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There’s no such thing as a bad question, right? You might reconsider that after hearing some of the questions I get from my fans.

One of the greatest services we can give an audience is education, and I treat every question as an opportunity to teach and advise. I get almost two thousand questions a year and some of them are doozies! I answer some on my show, many on Facebook, and some, right here.

So for all of you who were afraid to ask, here are some of the more interesting queries. May they help make you a better dog owner, trainer, and bird hunter.

1. Is it easier for a dog to understand two commands “sit” and “stay,” or is it easier to teach a single command for sit and stay by just saying “sit” (or in spaniel circles, “hup”)?
I like to keep it simple. A dog should obey the given command until released or given another command. When he “sits,” he sits, until he’s told to do something else.

2. Is it okay to roughhouse with my dog while playing, or does that hurt his discipline?
I do it occasionally, but not as often as I used to. I’m becoming a believer in “pecking order,” and that requires discipline on the human’s part as well as the dog’s. A dog that learns he can “play fight” with you is one step away from jockeying for the position of top dog.

3. I have a wirehair puppy that loves water. She runs down to the lake every chance she gets. Splashes around, drinks her fill, wades into her chest—but will not swim. I have tossed bumpers, balls, toys etc., but she just jumps around and barks. How can I make her swim?
Lob a real bird in the water and get ready for one motivated swimmer.

4. At what age is it the best time to spay or neuter your dog?
Most research suggests you wait anywhere from 6 to 18 months, to ensure the hormones down there have a chance to work their magic on a dog’s body.

5. We have five German shorthairs. Our two boys (14 and 9) love helping to train them. Any suggestions or techniques that will encourage them to keep doing this? We do not use any force-break training, just positive reinforcement techniques.
I’m presuming you mean no force breaking on the dogs, not the kids, right? While training can be a lot of fun, at some point, you’ve got to get out of the weight room and play some football. Same for our sport, so take them hunting with or without a gun. Hunt tests or field trials are another “final exam” for your training assistants. PS: I’m glad I don’t have your feed bill!

6. What is proper etiquette when hunting your dog with someone else’s dog for the first time?
Most of the time, everyone is happier when you hunt dogs singly. Alternate them, then compare and contrast their styles at the end of the day over a tall cold one. Dogs need to be trained to hunt as a brace, must honor each other’s points and retrieves, and obviously need to get along. If you must hunt them at the same time, try spreading out–way out–and effectively hunting by yourselves. If that doesn’t discourage you, introduce the dogs on neutral ground before hunting with leashes loose so they are not feeling your stress. If possible, hunt dogs of opposite sex together–they usually get along better than same-sex hunting partners.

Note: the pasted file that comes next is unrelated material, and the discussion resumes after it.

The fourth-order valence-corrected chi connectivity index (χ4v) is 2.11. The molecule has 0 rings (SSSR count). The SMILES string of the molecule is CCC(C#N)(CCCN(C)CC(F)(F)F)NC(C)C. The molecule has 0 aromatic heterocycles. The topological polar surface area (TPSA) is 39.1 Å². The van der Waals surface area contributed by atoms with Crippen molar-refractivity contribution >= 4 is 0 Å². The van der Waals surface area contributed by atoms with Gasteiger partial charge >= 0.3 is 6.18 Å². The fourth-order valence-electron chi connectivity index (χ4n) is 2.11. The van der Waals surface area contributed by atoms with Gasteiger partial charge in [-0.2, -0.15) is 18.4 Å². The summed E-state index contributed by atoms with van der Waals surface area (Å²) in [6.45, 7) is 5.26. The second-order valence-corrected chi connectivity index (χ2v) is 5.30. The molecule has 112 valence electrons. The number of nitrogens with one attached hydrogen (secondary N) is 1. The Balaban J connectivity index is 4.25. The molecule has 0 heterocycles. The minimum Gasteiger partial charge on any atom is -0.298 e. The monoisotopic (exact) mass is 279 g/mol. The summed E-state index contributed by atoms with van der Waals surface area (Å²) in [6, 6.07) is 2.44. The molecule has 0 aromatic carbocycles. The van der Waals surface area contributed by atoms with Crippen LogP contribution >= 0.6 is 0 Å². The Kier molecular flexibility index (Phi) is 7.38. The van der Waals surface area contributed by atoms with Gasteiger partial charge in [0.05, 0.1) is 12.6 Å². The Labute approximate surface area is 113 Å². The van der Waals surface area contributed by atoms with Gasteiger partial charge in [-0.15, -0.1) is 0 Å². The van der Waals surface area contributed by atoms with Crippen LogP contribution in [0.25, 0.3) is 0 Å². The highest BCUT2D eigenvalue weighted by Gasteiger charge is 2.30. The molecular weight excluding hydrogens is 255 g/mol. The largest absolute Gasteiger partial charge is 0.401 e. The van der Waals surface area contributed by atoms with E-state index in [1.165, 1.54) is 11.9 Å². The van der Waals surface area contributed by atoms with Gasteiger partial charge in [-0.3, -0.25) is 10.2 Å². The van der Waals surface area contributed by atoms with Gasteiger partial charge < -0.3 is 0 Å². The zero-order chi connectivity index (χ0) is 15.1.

7. How and what have you found to help with the passing of one of your own dogs after they have celebrated their hunting career with you?
This one is tough and I’m sorry if you’ve lost a dog recently. I’ll never get over the companionship, hard work, and loyalty my dogs showed me. That’s the principal reason I make my TV show. To show my gratitude and respect, I wear my dogs’ collar tags on my whistle lanyard. I know someone who puts their dogs’ collars under the driver’s seat of his truck. Paintings, impressions of paw prints, whatever—you’ll find something that reminds you of the good times you had hunting with your buddy.

8. What are your thoughts on hybrid breeds? I have hunted with a lodge that breeds shorthairs to Labs. The result is a leaner, faster retriever, and one that will point and/or flush wild pheasants. I was hesitant to obtain one of the pups until I worked with one this early preserve season.
I guess if you want a dog that flushes sometimes and points other times that would be the dog for you. I prefer a dog that I can count on to do one or the other consistently.

9. How do I tell my buddy his dog sucks?
Careful, them’s fightin’ words. He will undoubtedly take it personally, especially if he disagrees with your assessment. Try offering to help with training, or buy him a book or video. (Invite him over to watch my TV show, Wingshooting USA, to raise the bar a bit.) Is his dog better than your dog? Why aren’t you hunting with yours, then? If you don’t have a dog, remember that beggars have a hard time being choosers, and maybe you should keep your opinions to yourself.

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